(i) Explain the different aims of the three leaders, Clemenceau, Lloyd-George and Wilson at the Paris Peace Conference after WW1.

The 18th of January 1919, is a stand-still moment in History as 75% of the world’s leaders came together and prepared to discuss a single topic, the situation of the post-war world. With the exclusion of the defeated states, there was a total of 32 Leaders that attended the Paris Peace Conference. Whilst there was a large majority of attendees, there were three that wielded more power over the other nations. These major participants consisted of Clemenceau from France, Woodrow from USA and Lloyd-George from Britain, because of the power they possessed the name “The Big Three” [1] was given to them.

Georges Clemenceau was appointed to be the French Prime Minister in 1916, immediately he clearly conveyed his ideas for Germany to be smashed so that she could never again embark on a war.[2] The devastating blow that the French took during the war and especially at Verdun was still apparent in the French publics mind. Clemenceau would not take the chance of Germany once starting another war, so he proceeded to argue his aims as being of high importance. Clemenceau believed the complete stripping of Germany was the only sure way to know they would be harmless and not be seen as a strong power in the future. This meant the removal of their navy, air-force and a decrease in the size of their army. France wanted their border to meet with Germany’s along the Rhine and to lose all of their overseas territories, the more important being the return of Alsace-Lorraine. Clemenceau also felt the need to restrict the relations of Austria-Hungary and Germany in order to make sure the two countries would not once again join forces together. His nationalistic ways shown at the Paris Peace Conference meant that his views often conflicted with those of Wilson’s. "President Wilson had come to Europe with a program of peace for all men. His ideal was a very high one, but it involved great difficulties, owing to these century-old hatreds between some races." (Clemenceau) [3]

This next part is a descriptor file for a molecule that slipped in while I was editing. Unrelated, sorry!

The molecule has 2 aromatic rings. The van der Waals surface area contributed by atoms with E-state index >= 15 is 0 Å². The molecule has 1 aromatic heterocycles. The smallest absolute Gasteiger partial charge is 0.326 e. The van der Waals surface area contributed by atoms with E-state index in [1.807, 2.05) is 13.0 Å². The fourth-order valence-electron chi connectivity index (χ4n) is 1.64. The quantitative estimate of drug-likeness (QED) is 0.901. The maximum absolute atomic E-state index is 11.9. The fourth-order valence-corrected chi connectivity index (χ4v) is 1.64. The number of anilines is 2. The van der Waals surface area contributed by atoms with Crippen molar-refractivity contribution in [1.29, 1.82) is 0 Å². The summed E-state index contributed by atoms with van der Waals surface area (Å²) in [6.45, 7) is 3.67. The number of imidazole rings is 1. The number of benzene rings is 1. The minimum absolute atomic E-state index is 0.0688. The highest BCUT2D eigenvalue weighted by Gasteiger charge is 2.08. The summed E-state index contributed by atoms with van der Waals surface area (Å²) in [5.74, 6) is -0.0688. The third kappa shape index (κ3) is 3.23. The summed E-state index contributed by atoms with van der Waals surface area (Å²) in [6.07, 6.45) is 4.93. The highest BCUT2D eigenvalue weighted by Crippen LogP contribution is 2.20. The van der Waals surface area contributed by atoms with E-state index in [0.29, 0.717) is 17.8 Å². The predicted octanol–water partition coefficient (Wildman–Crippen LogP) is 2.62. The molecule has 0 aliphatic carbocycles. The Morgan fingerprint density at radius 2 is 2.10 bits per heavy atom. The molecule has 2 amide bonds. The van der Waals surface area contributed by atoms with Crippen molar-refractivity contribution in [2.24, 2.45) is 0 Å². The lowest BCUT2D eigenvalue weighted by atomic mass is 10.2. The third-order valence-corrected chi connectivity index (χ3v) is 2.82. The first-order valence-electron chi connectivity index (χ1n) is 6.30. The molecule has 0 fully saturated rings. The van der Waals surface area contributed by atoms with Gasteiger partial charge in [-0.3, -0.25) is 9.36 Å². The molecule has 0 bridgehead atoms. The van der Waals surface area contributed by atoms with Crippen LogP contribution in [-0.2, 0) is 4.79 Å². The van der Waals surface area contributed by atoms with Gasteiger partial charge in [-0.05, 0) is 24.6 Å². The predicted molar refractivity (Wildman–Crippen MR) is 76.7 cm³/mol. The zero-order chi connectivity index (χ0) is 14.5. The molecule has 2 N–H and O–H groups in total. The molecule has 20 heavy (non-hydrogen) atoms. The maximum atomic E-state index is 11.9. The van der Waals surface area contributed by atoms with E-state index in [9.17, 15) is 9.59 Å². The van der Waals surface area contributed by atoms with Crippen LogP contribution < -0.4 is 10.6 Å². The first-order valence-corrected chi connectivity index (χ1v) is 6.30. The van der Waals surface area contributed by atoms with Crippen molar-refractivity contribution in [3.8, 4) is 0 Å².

Woodrow Wilson was the American President and came to Paris with a great reputation of being a peace maker.[4] Wilson is perhaps better known for his 14 idealistic aims for a peace initiative. These were in his mind, the perfect way to produce peace between the struggling nations and to restore power to its rightful owners; however these aims were viewed as impractical and too far-fetched. One of the more important points included was “self determination” for the successor states in Europe. There was also to be no secret treaties between powers like the treaties that had helped to cause the First World War. (Open Diplomacy) [5] This was similar to Clemenceau’s aim to destroy the Austria-German relation. Some of his more general points were the freedom of the seas, free trade and the creation of a League of Nations which observed world events and offered peaceful solutions. “A statement that I once made that this should be a peace without victory holds more strongly today than ever. The peace that we make must be one in which justice alone is the determining factor.” [6] Wilson sincerely believed that only through justice could peace be restored, and an established society rebuilt.

David Lloyd-George became the British Prime Minister in 1916 and already had an established background. His creation of the Defence of the Realm Act meant he knew what lengths Britain had to extend to in order to fight in the war. Lloyd-George acted as a mediator between Clemenceau’s harsh nationalism and Wilson’s idealistic nature. Lloyd-George’s biggest aim was to reduce the threat of a German up rise, but he didn’t want them to become economically inadequate. With an economically strong German country, Lloyd-George believed they would be able to uplift the European trade industry. The threat of communism was also a problem, and if Germany was a weaker power at the time, they were at risk of becoming a communist nation, in turn affecting the immediate countries surround Germany.

The aims of these three leaders differed by the degree of punishment they thought Germany deserved.